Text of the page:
I'm doing some sample problems to prepare for midterm and am stuck on this:(adsbygoogle = window.adsbygoogle || []).push({});

The question talked about many materials at low temperatures obeying Debye's Law C=A(t/θ)^3

it said that for a diamond θ is 1860K and asked to evaluate the specific heats at 20K and 100K.

For this I just used that formula given. The part I'm having trouble with is how much heat is required to heat one mole of diamond between 20K and 100K.

I know that

To heat the diamond from 20 to 21 K, you need:

0.0024 J/molK

from 21 to 22 K, you probably need a little more

0.0026 J/molK ( more or less)

and so on until you heat it from 99 to 100 K where you need:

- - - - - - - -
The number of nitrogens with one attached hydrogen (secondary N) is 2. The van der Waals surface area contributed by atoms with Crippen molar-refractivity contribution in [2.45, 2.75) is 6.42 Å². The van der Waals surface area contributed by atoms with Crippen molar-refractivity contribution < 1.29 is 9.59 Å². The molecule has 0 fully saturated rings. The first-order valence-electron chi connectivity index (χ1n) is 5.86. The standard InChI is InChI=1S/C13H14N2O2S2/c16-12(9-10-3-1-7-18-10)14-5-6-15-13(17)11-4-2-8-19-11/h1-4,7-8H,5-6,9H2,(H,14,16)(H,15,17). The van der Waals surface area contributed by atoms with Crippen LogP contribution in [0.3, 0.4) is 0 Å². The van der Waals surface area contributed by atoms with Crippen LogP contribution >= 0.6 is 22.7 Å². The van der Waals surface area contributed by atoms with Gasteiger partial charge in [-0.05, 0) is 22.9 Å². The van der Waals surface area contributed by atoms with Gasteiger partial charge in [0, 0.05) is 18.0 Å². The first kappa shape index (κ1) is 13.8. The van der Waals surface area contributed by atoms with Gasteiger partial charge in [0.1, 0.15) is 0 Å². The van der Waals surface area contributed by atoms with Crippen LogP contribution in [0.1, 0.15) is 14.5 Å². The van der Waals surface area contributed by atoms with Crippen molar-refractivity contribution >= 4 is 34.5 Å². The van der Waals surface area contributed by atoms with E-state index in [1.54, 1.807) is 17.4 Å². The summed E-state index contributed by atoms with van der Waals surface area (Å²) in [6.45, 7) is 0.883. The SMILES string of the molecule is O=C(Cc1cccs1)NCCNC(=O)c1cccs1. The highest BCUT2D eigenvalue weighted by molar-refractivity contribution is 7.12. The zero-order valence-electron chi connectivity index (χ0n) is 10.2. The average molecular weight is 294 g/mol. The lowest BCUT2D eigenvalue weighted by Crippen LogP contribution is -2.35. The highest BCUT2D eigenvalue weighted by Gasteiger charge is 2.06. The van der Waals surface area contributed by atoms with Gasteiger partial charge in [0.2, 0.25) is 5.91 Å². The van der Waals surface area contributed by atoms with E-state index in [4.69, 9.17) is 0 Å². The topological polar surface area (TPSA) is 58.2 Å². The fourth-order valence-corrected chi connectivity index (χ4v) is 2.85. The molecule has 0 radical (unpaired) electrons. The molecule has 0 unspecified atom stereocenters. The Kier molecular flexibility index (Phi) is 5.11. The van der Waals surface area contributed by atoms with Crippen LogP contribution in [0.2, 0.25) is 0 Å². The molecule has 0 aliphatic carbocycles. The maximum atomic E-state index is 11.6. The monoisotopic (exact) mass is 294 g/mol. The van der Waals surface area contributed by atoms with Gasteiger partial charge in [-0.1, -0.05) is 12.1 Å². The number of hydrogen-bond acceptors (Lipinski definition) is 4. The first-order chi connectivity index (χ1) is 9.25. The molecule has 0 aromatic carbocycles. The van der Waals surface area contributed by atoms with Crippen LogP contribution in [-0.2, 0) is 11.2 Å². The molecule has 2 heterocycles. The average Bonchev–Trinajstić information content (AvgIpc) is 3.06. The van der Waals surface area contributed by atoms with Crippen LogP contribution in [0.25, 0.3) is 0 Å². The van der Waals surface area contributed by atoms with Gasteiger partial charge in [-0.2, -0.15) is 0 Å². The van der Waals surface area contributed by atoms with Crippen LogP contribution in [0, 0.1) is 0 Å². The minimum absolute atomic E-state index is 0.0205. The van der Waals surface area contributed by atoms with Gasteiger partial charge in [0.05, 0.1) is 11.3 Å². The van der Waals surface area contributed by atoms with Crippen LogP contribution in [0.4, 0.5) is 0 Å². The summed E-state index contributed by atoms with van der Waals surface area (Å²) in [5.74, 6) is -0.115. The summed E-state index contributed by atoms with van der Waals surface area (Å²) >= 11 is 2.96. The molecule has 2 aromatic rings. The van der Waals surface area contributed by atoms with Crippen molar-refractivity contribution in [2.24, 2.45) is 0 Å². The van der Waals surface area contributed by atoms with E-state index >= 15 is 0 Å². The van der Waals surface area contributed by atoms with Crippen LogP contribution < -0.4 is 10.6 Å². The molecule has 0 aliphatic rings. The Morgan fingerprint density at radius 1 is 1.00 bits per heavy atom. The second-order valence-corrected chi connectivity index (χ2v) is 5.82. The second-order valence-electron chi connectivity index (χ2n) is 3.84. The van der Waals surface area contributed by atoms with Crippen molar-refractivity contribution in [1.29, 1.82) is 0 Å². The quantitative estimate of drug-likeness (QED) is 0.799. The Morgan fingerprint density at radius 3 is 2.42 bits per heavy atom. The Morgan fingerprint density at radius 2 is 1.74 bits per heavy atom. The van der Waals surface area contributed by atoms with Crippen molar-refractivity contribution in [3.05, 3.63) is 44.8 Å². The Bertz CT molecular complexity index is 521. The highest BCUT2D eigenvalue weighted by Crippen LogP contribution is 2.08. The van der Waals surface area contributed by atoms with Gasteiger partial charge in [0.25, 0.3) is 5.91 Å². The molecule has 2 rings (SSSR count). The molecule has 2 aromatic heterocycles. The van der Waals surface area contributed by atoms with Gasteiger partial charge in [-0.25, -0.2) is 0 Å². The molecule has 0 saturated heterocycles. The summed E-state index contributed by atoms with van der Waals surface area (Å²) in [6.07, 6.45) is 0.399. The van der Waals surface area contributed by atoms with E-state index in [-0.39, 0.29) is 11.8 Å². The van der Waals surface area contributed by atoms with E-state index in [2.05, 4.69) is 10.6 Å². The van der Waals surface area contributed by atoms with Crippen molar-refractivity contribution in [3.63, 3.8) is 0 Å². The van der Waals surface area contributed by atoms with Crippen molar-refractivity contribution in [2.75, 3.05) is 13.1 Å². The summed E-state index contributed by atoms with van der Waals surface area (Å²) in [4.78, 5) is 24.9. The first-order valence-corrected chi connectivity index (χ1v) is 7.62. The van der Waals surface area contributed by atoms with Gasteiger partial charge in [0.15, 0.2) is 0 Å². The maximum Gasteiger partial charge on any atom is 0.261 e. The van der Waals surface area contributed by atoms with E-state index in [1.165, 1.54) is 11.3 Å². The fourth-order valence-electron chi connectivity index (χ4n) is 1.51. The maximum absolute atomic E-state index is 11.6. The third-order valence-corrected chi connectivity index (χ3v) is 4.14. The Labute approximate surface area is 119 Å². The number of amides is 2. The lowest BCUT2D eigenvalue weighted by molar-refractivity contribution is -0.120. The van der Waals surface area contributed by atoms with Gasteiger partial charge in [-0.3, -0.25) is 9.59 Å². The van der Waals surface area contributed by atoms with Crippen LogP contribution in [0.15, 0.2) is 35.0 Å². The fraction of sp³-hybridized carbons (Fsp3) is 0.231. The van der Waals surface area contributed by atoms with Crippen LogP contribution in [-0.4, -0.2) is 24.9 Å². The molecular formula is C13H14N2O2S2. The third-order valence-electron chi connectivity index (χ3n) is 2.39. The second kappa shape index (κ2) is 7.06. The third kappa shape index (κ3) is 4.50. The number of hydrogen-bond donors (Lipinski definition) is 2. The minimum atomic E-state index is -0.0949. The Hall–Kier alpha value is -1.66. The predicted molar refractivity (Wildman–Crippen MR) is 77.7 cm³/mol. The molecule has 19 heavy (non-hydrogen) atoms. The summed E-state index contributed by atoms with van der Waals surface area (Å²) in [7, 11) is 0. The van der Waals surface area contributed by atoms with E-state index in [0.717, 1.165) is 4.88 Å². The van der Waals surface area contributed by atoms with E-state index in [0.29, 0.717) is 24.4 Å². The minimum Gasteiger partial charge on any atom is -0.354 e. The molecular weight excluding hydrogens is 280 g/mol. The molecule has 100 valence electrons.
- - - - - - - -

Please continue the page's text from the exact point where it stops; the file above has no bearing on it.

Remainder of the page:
0.301 J/molK

so you need to add up

0.0024 + 0.0026 + ... +.................. + 0.301 to get to the final answer - it should probably look like:

(0.0024 + 0.301) / 2 x (100 - 20 K) = 12.136 J/mol

But this is not the correct answer. How can I apply calculus in order to obtain a more correct answer?

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# Calculating heat

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